Locality Sensitive Hashing (LSH) AN:2 binarizes the input by thresholding a low-dimensional representation generated with random projections. Semantic Hashing (SH) SA:34

achieves the same goal with a multi-layer Restricted Boltzmann Machine. Spectral Hashing (SpeH)

WE:46 exploits spectral graph partitioning to create efficient binary codes. Iterative Quantization (ITQ) GO:13 uses an iterative approach to find a set of projections that minimize the binarization loss. Unlike most recent deep learning approaches (discussed next), these hashing algorithms typically operate on hand-crafted image representations, e.g. SIFT descriptors ST:12 , dramatically reducing their effectiveness and limiting their performance, as can be seen in the results of our experiments.### 2.3 Deep Learning Approaches

Inspired by the spectacular success of deep neural networks, several methods have been proposed that generate binary image descriptors using deep neural networks

SI:15 ; TI:17 ; LI:24 ; LI:16 ; DU:17 . Supervised methods, such as SI:15 ; TI:17 , achieve impressive results by exploiting data labeling and training advancements such as Siamese architecture SI:15 or progressive sampling TI:17 . Nevertheless, their outstanding performance is often limited to the original task and it is challenging to apply them to other domains.Unsupervised deep learning methods LI:24 ; LI:16 ; DU:17 , on the other hand, are typically less domain-specific and do not require any data labeling, which becomes especially important in the domains where such labeling is hard or impossible to obtain, e.g. medical imaging. Deep Hashing (DH) LI:24 uses neural networks to find a binary representation that reduces binarization loss while balancing bit values to maximize its entropy. As an input, however, it takes an intermediate image representation, such as the GIST descriptor. DeepBit LI:16

addresses this shortcoming by using a convolutional neural network and further improves the results with data augmentation. However, DeepBit relies on a rigid sign function with threshold at zero to binarize the floating-point output values, which may lead to significant quantization losses. DBD-MQ

DU:17overcomes this limitation by mapping this problem as a multi-quantization task and using K-AutoEncoders network to solve it. In this paper, we follow this line of research and employ a different binarization technique, as in

CA:10 , to generate binary descriptors. Furthermore, we also rely on recent generative models, namely Generative Adversarial Networks GO:14 , to build image descriptors. In this regard, our work is also related to QI:17 and SO:18 , where GANs are used to address image retrieval problem. QI:17 learns binary representations by training an end-to-end network to distinguish synthetic and real images. SO:18 proposes to employ GANs to enhance the intermediate representation of the generator. Contrary to our approach, however, both of those methods use tanh-like activation for binarization and optimize their performance toward image retrieval task, while our approach is agnostic to final application and can be equally successful when applied to local feature descriptor learning, image matching or image retrieval.## 3 BinGAN

We propose a novel approach for learning compact binary descriptors that exploits good capabilities of learning discriminative features with GAN models. In order to extract binary features we make use of intermediate layers of a GAN’s discriminator RA:15 . To enforce good binary representation we incorporate two additional losses in training the discriminator: a distance matching regularizer that forces the propagation of distances from high-dimensional spaces to the low-dimensional compact space and an adjusted binarization representation entropy (BRE) regularizer CY:18 with weighted correlation.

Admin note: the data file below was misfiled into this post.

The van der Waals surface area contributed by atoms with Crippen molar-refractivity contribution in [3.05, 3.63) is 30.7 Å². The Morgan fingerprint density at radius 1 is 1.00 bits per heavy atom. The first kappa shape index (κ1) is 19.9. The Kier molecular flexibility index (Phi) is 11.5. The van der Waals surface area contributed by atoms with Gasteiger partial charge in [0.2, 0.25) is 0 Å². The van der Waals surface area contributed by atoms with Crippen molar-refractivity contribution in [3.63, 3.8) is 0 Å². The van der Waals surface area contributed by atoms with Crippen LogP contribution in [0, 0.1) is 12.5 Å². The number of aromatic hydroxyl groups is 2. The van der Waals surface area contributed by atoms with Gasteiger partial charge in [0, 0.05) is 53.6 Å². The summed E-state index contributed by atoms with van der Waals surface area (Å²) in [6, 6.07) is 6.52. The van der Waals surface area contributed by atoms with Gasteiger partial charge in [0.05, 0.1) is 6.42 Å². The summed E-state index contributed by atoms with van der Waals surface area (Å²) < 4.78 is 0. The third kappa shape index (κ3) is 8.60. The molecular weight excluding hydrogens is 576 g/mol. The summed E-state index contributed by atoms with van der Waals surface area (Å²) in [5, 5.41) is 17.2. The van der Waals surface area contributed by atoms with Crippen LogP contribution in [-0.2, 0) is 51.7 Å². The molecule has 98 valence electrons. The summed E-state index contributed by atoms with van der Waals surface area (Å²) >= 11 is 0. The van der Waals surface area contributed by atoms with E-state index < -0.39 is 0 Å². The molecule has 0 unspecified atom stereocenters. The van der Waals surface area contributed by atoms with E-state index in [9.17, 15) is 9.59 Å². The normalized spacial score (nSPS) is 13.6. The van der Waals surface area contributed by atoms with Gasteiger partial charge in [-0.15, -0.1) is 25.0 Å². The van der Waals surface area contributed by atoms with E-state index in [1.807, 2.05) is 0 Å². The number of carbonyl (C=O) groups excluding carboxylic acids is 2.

### 3.1 Gan

The main idea of GAN GO:14

is based on game theory and assumes training of two competing networks: generator

and discriminator . The goal of GANs is to train generator to sample from the data distribution by transforming the vector of noise (of which, the prior is denoted as ). The discriminator is trained to distinguish the samples generated by from the samples from . The training problem formulation is as follows:(1) | ||||

The model is usually trained with the gradient-based approaches by taking minibatch of fake images generated by transforming random vectors sampled from via the generator and minibatch of data samples from . They are used to maximize with respect to parameters of by assuming a constant , and then minimizing with respect to parameters of by assuming a constant .

However, to obtain more discriminative features on the intermediate layer of discriminator and stability of training process authors of SA:16 recommend, that generator should be trained using a *feature matching* procedure. The objective to train the generator is:

(2) |

where denotes the intermediate layer of the discriminator. In practical implementations it is usually the layer just before classification (penultimate layer).

Despite the fact that GANs are used for generating artificial examples from the data distribution, they can be also used as feature embeddings. This was initially discussed in RA:15 and further extended in SA:16 , where the authors confirm that by incorporating a discriminator network, in a semi-supervised setting, they were able to obtain competitive results. There are a couple of benefits in using adversarial training for feature embeddings. First, during the adversarial training, the generator produces fake images with increasing quality and the discriminator is trained to distinguish between these and data examples. During this discriminative procedure the discriminator is forced to train more specific features that are characteristic for some regions of the feature space that are strongly associated with particular classes. Second, the adversarial training is done in an unsupervised setting without the need for tedious data annotation. Third, the feature matching approach (as in SA:16 ) that is applied to train the discriminator results in generating fake images with similar feature characteristics, which forces the discriminator to extract more diverse features.